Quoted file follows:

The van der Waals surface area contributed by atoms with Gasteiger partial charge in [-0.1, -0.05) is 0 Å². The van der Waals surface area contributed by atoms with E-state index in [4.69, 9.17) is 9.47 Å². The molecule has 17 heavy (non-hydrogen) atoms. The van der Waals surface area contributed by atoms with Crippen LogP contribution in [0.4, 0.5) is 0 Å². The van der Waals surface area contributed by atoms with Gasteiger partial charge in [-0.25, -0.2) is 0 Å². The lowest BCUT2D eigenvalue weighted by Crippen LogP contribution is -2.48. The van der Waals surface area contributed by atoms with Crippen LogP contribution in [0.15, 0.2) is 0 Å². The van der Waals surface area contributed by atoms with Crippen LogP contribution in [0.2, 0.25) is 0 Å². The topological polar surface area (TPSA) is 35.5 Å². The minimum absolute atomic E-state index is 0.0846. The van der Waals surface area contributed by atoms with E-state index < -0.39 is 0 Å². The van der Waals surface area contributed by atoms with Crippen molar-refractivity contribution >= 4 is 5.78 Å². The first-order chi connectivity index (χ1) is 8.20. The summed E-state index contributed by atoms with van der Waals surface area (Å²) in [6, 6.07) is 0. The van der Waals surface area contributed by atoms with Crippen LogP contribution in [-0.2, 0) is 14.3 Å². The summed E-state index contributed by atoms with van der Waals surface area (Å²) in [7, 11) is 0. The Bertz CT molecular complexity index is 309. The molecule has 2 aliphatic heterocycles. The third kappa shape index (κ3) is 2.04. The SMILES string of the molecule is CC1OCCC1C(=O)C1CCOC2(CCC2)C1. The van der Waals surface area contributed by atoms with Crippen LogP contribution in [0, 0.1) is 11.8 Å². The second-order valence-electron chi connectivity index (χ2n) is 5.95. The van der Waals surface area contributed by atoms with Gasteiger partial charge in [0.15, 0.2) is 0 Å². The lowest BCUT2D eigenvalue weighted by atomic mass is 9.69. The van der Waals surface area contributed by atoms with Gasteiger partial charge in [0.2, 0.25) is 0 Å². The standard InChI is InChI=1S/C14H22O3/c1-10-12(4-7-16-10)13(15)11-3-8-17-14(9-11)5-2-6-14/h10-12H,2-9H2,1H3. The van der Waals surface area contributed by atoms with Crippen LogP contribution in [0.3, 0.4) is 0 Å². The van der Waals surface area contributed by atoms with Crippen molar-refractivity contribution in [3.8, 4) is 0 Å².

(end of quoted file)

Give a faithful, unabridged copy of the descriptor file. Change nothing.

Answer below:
The van der Waals surface area contributed by atoms with Gasteiger partial charge in [-0.1, -0.05) is 0 Å². The van der Waals surface area contributed by atoms with E-state index in [4.69, 9.17) is 9.47 Å². The molecule has 17 heavy (non-hydrogen) atoms. The van der Waals surface area contributed by atoms with Crippen LogP contribution in [0.4, 0.5) is 0 Å². The van der Waals surface area contributed by atoms with Gasteiger partial charge in [-0.25, -0.2) is 0 Å². The lowest BCUT2D eigenvalue weighted by Crippen LogP contribution is -2.48. The van der Waals surface area contributed by atoms with Crippen LogP contribution in [0.15, 0.2) is 0 Å². The van der Waals surface area contributed by atoms with Crippen LogP contribution in [0.2, 0.25) is 0 Å². The topological polar surface area (TPSA) is 35.5 Å². The minimum absolute atomic E-state index is 0.0846. The van der Waals surface area contributed by atoms with E-state index < -0.39 is 0 Å². The van der Waals surface area contributed by atoms with Crippen molar-refractivity contribution >= 4 is 5.78 Å². The first-order chi connectivity index (χ1) is 8.20. The summed E-state index contributed by atoms with van der Waals surface area (Å²) in [6, 6.07) is 0. The van der Waals surface area contributed by atoms with Crippen LogP contribution in [-0.2, 0) is 14.3 Å². The summed E-state index contributed by atoms with van der Waals surface area (Å²) in [7, 11) is 0. The Bertz CT molecular complexity index is 309. The molecule has 2 aliphatic heterocycles. The third kappa shape index (κ3) is 2.04. The SMILES string of the molecule is CC1OCCC1C(=O)C1CCOC2(CCC2)C1. The van der Waals surface area contributed by atoms with Crippen LogP contribution in [0, 0.1) is 11.8 Å². The second-order valence-electron chi connectivity index (χ2n) is 5.95. The van der Waals surface area contributed by atoms with Gasteiger partial charge in [0.15, 0.2) is 0 Å². The lowest BCUT2D eigenvalue weighted by atomic mass is 9.69. The van der Waals surface area contributed by atoms with Gasteiger partial charge in [0.2, 0.25) is 0 Å². The standard InChI is InChI=1S/C14H22O3/c1-10-12(4-7-16-10)13(15)11-3-8-17-14(9-11)5-2-6-14/h10-12H,2-9H2,1H3. The van der Waals surface area contributed by atoms with Crippen LogP contribution in [0.3, 0.4) is 0 Å². The van der Waals surface area contributed by atoms with Crippen molar-refractivity contribution in [3.8, 4) is 0 Å².